A Viable Alternative

The Orthodox Church needs to do a better job of positioning itself as a home for disillusioned Christians who feel betrayed and abandoned by their churches.

Unfortunately, we don’t seem to be all that good at evangelization, anywhere.

(Mind you, Orthodoxy comprises several autocephalous churches, including Greek, Russian, Albanian, and Ethiopian.)

Every time I read stories about church closing and declining attendance, I play a game before reading the story: “Does this church fly the rainbow flag or allow female priests?” I am right 99 percent of the time.

I am sure women can be good priests. I also do not care if two consenting men engage in sodomy on their own time. But these things are not parts of Christian tradition. And if a church is willing to break these rules, who knows what other rules they’re violating?

Heresy is bad for business, especially if you’re a church. Continue reading “A Viable Alternative”

Who Was Steve Ditko?

Add comic books to the growing pantheon of Things That Have Been Ruined.

Along with rock music, movies, and sci-fi/fantasy, comic books are thoroughly politicized to the point where creators actively hate and attack their own fans who might not like the direction politics is taking their work.

But this brings us to today’s question: Who was Steve Ditko?

Who Was Steve Ditko?

If you’re not a fan of comic books, you probably don’t know or care, although it blows my mind that comics book characters have become so mainstream and, dare I say it, cool, that his death is a big deal.

It used to be that being a fan of comic books was like a secret club. It was us dorks, us outcasts, us misfits, us weirdos who were fans despite the social stigma attached to the hobby . . . and we were fine with that. Yes, there actually was a time where wearing a shirt with Spider-Man on it to school would get you picked on by the jocks.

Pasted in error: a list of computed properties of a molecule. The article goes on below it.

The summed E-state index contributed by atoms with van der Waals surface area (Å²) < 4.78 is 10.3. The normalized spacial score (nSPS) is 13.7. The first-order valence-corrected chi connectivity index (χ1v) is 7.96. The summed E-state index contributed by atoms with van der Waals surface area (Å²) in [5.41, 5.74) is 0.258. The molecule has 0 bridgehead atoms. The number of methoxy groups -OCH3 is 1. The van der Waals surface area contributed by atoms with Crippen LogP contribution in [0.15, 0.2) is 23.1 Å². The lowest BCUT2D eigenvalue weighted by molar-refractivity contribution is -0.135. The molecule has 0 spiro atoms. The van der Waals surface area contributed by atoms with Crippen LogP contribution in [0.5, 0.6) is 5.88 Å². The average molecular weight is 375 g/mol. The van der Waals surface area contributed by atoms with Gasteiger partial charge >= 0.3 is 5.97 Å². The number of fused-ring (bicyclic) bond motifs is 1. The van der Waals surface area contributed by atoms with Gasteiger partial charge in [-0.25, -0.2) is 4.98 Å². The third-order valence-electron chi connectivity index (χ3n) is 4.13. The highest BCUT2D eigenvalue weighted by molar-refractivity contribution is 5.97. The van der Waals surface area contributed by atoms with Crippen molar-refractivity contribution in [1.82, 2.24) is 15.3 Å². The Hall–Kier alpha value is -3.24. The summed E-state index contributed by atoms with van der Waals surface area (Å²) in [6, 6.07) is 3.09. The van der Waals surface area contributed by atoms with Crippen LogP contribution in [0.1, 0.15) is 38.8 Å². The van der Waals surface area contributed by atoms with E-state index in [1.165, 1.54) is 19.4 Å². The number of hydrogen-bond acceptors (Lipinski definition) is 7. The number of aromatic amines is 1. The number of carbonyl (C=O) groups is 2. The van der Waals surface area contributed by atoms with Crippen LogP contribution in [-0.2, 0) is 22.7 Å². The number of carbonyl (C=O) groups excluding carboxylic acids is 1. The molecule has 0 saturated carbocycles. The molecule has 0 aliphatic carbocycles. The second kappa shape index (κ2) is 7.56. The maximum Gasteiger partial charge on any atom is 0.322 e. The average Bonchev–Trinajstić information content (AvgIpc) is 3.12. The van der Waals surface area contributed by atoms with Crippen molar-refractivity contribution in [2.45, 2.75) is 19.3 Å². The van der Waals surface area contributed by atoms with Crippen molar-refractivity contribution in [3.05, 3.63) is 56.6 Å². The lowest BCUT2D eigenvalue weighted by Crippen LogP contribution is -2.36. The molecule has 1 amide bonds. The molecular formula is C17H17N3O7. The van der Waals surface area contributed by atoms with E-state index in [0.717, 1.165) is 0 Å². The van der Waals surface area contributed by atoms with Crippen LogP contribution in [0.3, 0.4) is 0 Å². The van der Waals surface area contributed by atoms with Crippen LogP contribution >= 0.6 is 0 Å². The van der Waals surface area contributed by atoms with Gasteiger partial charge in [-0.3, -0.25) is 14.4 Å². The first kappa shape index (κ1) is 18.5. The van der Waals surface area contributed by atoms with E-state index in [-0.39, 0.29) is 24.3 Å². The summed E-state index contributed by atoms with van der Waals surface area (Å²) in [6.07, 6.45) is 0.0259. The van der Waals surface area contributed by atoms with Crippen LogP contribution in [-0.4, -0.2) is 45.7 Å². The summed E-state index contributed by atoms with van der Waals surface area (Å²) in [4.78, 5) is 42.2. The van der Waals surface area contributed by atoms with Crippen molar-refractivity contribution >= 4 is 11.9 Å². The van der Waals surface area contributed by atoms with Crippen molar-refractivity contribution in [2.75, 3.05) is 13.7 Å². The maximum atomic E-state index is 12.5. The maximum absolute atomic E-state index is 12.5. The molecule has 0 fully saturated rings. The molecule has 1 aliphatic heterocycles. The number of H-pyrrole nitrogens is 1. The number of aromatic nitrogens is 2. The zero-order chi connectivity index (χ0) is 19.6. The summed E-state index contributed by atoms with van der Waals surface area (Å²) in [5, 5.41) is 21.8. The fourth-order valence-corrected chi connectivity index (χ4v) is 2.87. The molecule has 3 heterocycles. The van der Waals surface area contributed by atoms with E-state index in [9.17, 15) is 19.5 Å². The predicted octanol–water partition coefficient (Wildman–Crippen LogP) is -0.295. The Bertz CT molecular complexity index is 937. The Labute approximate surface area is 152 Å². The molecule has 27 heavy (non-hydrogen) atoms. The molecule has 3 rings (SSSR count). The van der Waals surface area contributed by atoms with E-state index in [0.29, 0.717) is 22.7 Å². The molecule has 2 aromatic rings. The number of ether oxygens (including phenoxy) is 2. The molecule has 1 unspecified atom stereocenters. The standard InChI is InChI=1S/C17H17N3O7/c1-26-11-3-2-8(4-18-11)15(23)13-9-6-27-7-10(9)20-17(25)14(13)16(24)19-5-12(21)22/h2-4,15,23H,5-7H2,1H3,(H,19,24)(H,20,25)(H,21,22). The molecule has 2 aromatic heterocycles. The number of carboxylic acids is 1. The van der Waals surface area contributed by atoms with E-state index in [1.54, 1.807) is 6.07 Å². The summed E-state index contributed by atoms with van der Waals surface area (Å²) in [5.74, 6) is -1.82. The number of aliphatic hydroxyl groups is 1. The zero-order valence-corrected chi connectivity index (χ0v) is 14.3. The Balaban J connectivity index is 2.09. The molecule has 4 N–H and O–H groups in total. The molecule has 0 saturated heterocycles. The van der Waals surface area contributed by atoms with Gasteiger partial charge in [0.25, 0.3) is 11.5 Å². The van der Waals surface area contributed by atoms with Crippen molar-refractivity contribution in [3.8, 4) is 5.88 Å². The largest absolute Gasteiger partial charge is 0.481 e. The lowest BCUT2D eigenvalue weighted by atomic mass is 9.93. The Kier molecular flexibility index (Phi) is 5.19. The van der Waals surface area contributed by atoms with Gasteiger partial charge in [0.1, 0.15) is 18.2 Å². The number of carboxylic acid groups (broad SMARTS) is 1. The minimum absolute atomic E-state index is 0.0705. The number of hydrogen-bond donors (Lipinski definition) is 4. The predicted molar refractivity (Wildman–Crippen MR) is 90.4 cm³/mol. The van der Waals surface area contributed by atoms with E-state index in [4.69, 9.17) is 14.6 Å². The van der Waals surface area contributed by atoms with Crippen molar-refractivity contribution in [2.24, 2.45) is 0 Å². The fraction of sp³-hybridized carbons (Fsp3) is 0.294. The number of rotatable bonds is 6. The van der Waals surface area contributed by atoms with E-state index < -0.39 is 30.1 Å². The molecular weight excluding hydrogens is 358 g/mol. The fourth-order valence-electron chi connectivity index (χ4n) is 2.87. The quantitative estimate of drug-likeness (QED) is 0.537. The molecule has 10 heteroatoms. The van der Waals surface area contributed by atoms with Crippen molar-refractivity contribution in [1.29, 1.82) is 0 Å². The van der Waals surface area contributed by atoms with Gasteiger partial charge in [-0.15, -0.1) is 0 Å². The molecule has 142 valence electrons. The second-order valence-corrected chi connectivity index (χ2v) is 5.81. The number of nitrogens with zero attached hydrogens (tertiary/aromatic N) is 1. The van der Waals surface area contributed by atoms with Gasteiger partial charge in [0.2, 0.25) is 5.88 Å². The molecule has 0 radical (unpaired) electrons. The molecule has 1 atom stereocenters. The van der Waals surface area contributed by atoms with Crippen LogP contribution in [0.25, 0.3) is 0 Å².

That’s right: I’m old enough to remember a world where “jocks versus nerds” was actually a thing.

I haven’t written too much about comic books, mainly because I stopped being a fan around 2002 because of, you guessed it, politics creeping into stories about giant men and beautiful women shooting lightning and lasers at evil aliens and robots hellbent on world domination. There were financial decisions as well–the increasing price per book, ridiculous crossover storylines that forced you to buy books you normally didn’t want, and an overdone emphasis on gore, shocking “mature” and “adult” themes, and a general lack of heart.

Which, once again, dovetails with the point of this post: Who was Steve Ditko?

Ditko also created Dr. Strange and a raft of other characters for other comic companies, but I was a Marvel guy and a Spider-Man fan, at first due to Todd McFarlane’s run, but later my brother and I went back and bought up collections of the old stories and discovered those magical first few years of Spider-Man’s life.

Ditko was, apparently, an enigmatic man, a recluse, a Randian Objectivist, and stubborn. But he also had an unerring inner sense of justice and rightness, not based on his own personal fancies, but on objective standards. A man after my own heart . . .

He may or may not have been a difficult man to work with. I don’t care. Just look at his art:

Evocative. Colorful. Kinetic. And it had a, dare I say it, creepy or otherworldy vibe that befitted the wall-crawler. The poses he’d draw Spider-Man in, the organic, free-flowing action, and the bold choice to make Peter Parker not a musclebound hulk but more sinewy and lithe really gave Spider-Man a visual pop that differentiated him from other characters.

I also really enjoyed his replacement John Romita, Sr.’s run on Spider-Man, but Romita’s style was more traditional. There was a magic to Ditko that very few later artists approached. You could tell that Ditko loved this character with every ounce of his being. And so did I.